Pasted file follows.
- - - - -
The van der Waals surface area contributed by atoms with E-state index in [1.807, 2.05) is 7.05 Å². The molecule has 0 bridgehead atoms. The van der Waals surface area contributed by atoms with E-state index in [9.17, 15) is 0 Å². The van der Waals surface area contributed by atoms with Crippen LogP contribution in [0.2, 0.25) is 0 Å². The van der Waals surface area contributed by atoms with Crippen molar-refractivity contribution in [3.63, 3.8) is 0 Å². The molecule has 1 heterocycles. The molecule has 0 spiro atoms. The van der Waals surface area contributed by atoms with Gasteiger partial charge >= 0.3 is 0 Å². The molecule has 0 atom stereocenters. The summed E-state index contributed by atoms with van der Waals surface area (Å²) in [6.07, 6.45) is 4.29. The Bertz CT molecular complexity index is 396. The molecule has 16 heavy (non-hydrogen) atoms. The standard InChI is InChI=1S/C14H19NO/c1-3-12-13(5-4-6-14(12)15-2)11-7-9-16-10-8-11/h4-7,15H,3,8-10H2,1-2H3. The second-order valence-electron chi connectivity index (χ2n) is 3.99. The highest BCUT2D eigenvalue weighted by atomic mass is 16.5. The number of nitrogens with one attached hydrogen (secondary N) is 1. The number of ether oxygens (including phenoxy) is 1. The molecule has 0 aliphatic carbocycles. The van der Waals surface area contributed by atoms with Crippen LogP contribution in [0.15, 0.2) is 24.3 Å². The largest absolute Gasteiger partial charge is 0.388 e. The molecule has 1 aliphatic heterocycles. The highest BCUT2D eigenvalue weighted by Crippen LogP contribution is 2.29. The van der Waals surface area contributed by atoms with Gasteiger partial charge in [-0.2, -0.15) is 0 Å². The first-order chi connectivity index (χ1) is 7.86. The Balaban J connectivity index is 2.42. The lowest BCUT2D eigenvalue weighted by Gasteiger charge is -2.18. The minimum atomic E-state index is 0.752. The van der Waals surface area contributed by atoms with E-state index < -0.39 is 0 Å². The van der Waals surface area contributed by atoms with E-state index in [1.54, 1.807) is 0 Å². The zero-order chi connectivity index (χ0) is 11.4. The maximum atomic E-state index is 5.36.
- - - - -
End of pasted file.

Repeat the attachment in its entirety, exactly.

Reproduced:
The van der Waals surface area contributed by atoms with E-state index in [1.807, 2.05) is 7.05 Å². The molecule has 0 bridgehead atoms. The van der Waals surface area contributed by atoms with E-state index in [9.17, 15) is 0 Å². The van der Waals surface area contributed by atoms with Crippen LogP contribution in [0.2, 0.25) is 0 Å². The van der Waals surface area contributed by atoms with Crippen molar-refractivity contribution in [3.63, 3.8) is 0 Å². The molecule has 1 heterocycles. The molecule has 0 spiro atoms. The van der Waals surface area contributed by atoms with Gasteiger partial charge >= 0.3 is 0 Å². The molecule has 0 atom stereocenters. The summed E-state index contributed by atoms with van der Waals surface area (Å²) in [6.07, 6.45) is 4.29. The Bertz CT molecular complexity index is 396. The molecule has 16 heavy (non-hydrogen) atoms. The standard InChI is InChI=1S/C14H19NO/c1-3-12-13(5-4-6-14(12)15-2)11-7-9-16-10-8-11/h4-7,15H,3,8-10H2,1-2H3. The second-order valence-electron chi connectivity index (χ2n) is 3.99. The highest BCUT2D eigenvalue weighted by atomic mass is 16.5. The number of nitrogens with one attached hydrogen (secondary N) is 1. The number of ether oxygens (including phenoxy) is 1. The molecule has 0 aliphatic carbocycles. The van der Waals surface area contributed by atoms with Crippen LogP contribution in [0.15, 0.2) is 24.3 Å². The largest absolute Gasteiger partial charge is 0.388 e. The molecule has 1 aliphatic heterocycles. The highest BCUT2D eigenvalue weighted by Crippen LogP contribution is 2.29. The van der Waals surface area contributed by atoms with Gasteiger partial charge in [-0.2, -0.15) is 0 Å². The first-order chi connectivity index (χ1) is 7.86. The Balaban J connectivity index is 2.42. The lowest BCUT2D eigenvalue weighted by Gasteiger charge is -2.18. The minimum atomic E-state index is 0.752. The van der Waals surface area contributed by atoms with E-state index < -0.39 is 0 Å². The van der Waals surface area contributed by atoms with E-state index in [1.54, 1.807) is 0 Å². The zero-order chi connectivity index (χ0) is 11.4. The maximum atomic E-state index is 5.36.